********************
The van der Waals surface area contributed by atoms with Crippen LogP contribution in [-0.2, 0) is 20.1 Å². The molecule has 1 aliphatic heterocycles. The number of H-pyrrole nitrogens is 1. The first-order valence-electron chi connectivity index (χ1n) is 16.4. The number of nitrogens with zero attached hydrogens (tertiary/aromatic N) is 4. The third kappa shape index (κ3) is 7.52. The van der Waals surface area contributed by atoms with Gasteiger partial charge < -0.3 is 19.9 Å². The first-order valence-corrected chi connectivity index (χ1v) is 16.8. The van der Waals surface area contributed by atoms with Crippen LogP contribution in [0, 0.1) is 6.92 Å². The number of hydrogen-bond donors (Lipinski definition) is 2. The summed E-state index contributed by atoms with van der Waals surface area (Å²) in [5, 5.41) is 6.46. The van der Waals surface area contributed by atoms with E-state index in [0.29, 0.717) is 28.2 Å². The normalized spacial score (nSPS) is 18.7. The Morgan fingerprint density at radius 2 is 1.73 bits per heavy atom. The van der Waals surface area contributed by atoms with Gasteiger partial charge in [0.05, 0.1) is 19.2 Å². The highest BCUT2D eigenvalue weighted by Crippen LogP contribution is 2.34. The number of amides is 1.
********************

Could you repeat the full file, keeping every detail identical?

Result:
The van der Waals surface area contributed by atoms with Crippen LogP contribution in [-0.2, 0) is 20.1 Å². The molecule has 1 aliphatic heterocycles. The number of H-pyrrole nitrogens is 1. The first-order valence-electron chi connectivity index (χ1n) is 16.4. The number of nitrogens with zero attached hydrogens (tertiary/aromatic N) is 4. The third kappa shape index (κ3) is 7.52. The van der Waals surface area contributed by atoms with Gasteiger partial charge < -0.3 is 19.9 Å². The first-order valence-corrected chi connectivity index (χ1v) is 16.8. The van der Waals surface area contributed by atoms with Crippen LogP contribution in [0, 0.1) is 6.92 Å². The number of hydrogen-bond donors (Lipinski definition) is 2. The summed E-state index contributed by atoms with van der Waals surface area (Å²) in [5, 5.41) is 6.46. The van der Waals surface area contributed by atoms with E-state index in [0.29, 0.717) is 28.2 Å². The normalized spacial score (nSPS) is 18.7. The Morgan fingerprint density at radius 2 is 1.73 bits per heavy atom. The van der Waals surface area contributed by atoms with Gasteiger partial charge in [0.05, 0.1) is 19.2 Å². The highest BCUT2D eigenvalue weighted by Crippen LogP contribution is 2.34. The number of amides is 1.